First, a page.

Jellaby: The Lost Monster
Kean Soo’s Jellaby first became a book in 2008 after launching as a webcomic. It was quite popular, but publisher Hyperion let it go out of print in 2010. Now, Capstone has thankfully brought it back.
I’m thrilled to see it, since when I first read it five years ago, I somehow missed appreciating the wonder and skill Kean Soo uses to build this world. Often, it’s not you or the book; it’s the blend and the context of when you read it that determines how much you like it. This time around, it clicked for me, and I loved the simplicity of the fantastic encounter.
Portia is bored in school and spends her time alone. One night, she wakes to see a cute purple monster in the woods. He seems scared and hungry, so she feeds him a tuna fish sandwich. Once her classmate Jason finds out about the monster, they name him Jellaby and set out for the city to discover more about him and where he came from.
Soo’s mastery is on display in his use of wordless sequences to convey key moments. This is a comic, after all, so why not use images to show us time lagging in class or how lonely it can feel walking home alone or the details of preparing for a nighttime excursion or the joy of shoofing feet through fallen leaves. The scene, in particular, where Portia has a bad dream and seeks out the comfort of cuddling with Jellaby is beautifully done, making it all the more heart-breaking.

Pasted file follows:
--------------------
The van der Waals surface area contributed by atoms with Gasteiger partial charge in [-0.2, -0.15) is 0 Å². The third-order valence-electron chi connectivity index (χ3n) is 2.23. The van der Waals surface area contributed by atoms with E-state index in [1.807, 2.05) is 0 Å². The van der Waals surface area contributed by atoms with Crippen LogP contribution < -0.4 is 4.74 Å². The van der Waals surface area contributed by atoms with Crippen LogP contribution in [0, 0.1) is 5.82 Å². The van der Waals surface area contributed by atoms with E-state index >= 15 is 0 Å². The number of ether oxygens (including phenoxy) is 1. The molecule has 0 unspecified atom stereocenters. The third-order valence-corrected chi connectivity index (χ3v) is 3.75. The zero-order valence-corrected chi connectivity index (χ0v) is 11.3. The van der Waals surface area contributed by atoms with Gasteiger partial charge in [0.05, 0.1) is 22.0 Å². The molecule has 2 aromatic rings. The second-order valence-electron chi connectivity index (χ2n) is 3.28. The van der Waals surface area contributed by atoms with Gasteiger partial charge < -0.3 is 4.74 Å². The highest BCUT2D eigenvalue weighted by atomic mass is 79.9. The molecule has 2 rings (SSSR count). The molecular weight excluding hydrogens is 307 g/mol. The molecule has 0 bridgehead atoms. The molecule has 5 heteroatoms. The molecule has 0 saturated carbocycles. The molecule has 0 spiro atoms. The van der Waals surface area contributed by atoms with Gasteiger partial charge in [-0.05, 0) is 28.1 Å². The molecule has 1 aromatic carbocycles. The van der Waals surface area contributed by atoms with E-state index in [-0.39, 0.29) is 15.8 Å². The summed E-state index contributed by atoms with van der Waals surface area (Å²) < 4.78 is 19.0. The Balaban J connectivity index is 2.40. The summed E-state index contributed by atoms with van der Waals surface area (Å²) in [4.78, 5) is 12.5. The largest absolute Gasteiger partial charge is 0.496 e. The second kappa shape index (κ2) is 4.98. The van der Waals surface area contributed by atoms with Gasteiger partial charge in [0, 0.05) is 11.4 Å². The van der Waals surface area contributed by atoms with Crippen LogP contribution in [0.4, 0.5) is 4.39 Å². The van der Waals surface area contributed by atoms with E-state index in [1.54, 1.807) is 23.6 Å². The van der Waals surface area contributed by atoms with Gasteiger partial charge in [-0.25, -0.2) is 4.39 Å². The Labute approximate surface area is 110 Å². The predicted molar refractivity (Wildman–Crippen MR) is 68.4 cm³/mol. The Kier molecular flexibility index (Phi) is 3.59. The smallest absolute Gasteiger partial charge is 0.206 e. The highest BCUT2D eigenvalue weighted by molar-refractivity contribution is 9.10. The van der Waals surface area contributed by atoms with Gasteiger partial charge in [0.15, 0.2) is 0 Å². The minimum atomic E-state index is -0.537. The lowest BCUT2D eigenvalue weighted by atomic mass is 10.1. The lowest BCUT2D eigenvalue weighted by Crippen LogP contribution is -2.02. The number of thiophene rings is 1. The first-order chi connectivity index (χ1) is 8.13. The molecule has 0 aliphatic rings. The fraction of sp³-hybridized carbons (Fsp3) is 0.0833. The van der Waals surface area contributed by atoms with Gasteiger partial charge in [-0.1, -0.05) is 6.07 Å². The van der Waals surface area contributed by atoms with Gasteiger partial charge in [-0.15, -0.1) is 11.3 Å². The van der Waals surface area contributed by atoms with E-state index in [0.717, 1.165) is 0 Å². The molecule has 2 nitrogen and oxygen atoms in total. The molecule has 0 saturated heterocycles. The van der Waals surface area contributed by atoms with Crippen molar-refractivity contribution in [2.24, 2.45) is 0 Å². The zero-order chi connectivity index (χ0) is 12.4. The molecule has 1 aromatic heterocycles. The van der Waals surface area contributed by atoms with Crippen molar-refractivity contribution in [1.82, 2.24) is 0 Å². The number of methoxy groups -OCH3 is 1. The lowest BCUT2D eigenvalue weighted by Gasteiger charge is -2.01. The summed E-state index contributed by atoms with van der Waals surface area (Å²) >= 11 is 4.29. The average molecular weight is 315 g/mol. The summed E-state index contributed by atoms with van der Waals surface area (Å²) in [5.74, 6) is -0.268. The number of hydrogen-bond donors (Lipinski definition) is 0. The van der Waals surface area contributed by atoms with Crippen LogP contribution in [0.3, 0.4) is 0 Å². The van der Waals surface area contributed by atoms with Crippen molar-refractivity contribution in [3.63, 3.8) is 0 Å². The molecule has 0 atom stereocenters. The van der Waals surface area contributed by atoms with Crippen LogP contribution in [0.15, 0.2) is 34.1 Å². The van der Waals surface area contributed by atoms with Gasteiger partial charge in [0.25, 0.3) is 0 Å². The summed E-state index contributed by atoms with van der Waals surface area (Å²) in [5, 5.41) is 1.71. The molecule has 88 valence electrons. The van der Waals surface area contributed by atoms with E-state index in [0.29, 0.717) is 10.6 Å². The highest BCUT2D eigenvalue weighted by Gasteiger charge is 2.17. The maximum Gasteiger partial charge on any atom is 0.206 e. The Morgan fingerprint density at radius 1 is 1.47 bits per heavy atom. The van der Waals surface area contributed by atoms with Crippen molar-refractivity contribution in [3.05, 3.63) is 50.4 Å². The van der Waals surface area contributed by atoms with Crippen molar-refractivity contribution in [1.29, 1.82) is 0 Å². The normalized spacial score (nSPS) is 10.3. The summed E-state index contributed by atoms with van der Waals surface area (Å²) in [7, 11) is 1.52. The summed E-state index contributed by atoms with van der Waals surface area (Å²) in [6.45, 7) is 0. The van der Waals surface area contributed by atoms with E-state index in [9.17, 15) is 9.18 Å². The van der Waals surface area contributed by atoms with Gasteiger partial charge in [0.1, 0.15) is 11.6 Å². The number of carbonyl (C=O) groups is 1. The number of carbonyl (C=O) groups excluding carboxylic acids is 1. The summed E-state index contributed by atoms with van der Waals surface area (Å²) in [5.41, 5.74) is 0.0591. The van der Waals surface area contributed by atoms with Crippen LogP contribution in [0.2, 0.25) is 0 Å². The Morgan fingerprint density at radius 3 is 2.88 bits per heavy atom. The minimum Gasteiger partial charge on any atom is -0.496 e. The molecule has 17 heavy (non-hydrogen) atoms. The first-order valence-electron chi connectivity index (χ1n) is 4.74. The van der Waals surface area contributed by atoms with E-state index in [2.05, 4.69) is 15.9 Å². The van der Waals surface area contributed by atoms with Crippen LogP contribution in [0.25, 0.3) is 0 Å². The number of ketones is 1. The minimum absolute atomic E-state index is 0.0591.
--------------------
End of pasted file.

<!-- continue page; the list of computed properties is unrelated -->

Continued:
The purple-toned art is distinctive and unusual but works surprisingly well (with the additional exception of Jason’s carrot orange shirt for a lovely pop of contrast). Soo’s big-headed figures look like kids and have the charm of Lego people or manga chibis. In this new edition, Kazu Kibuishi (Flight, Amulet) provides a foreword and new cover. There’s a short Q&A with Soo and some background art also included.
The biggest flaw in this comic is that it ends when the story is just beginning. Here’s hoping that enough people check out this charming title that Capstone follows through on plans to reprint the second, sequel volume. Jellaby will have a Free Comic Book Day issue; you can learn more at the publisher’s website. There’s more Jellaby material at Kean Soo’s website while we’re waiting. (The publisher provided a review copy.)